Recently featured in the Society for Health Systems' March 2015 Newsletter.

What can simulation do for your health system?

Discrete event simulation is a powerful analysis tool that allows users to test different options with real data before a decision is made. While simulation can benefit various industries, this post focuses on the specific advantages of using it in healthcare facilities. Health systems can use simulation to answer questions about changes to processes, configurations or staffing levels. Without the aid of simulation, facilities often never make these changes because it would be too costly to reorder process steps or test new configurations.

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Topics: Discrete Event Simulation, healthcare planning

The Ever-Changing Huddle

Posted by Laura Silvoy on Nov 06, 2014 at 10:36 AM

When Array first implemented a daily huddle about six months ago, there were no indications that it would evolve as much as it has. In the beginning, the daily huddle involved the design staff who work on architectural projects and focused on evaluating daily metrics related to our balanced scorecard.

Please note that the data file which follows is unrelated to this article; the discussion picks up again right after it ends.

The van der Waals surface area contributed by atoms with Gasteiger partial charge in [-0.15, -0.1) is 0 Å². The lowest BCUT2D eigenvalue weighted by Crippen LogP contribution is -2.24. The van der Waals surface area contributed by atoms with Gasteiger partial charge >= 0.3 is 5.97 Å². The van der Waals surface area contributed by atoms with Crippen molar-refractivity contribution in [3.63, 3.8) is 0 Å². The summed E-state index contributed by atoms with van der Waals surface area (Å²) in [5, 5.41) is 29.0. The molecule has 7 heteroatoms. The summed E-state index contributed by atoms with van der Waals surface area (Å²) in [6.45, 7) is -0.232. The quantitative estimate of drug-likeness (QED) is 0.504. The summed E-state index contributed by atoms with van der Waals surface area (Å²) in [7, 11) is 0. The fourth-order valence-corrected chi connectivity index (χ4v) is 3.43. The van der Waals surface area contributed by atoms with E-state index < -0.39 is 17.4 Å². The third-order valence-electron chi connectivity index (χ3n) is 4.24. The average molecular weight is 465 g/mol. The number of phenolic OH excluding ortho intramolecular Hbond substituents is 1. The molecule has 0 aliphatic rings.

Today, the entire office meets for a huddle twice a week and individual project teams huddle three times a week. Here’s a look at the history of huddles at Array.

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Topics: continuous improvement, huddle

Using PDSA to Design an Improved Process

Posted by Laura Silvoy on Sep 23, 2014 at 11:44 AM

Every day at Array we strive to improve our delivery process so our customers can receive the best quality product we can produce. Plan-Do-Study-Adjust (PDSA) is a process improvement tool that aids in the creation of better processes. Using Karen Martin’s clarified version of the PDSA found in The Outstanding Organization, employees at Array are tackling problems, determining root causes, developing solutions and periodically reviewing the outcomes to ensure that these issues do not surface again. Here is Array’s take on these four steps:


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Topics: process improvement, PDSA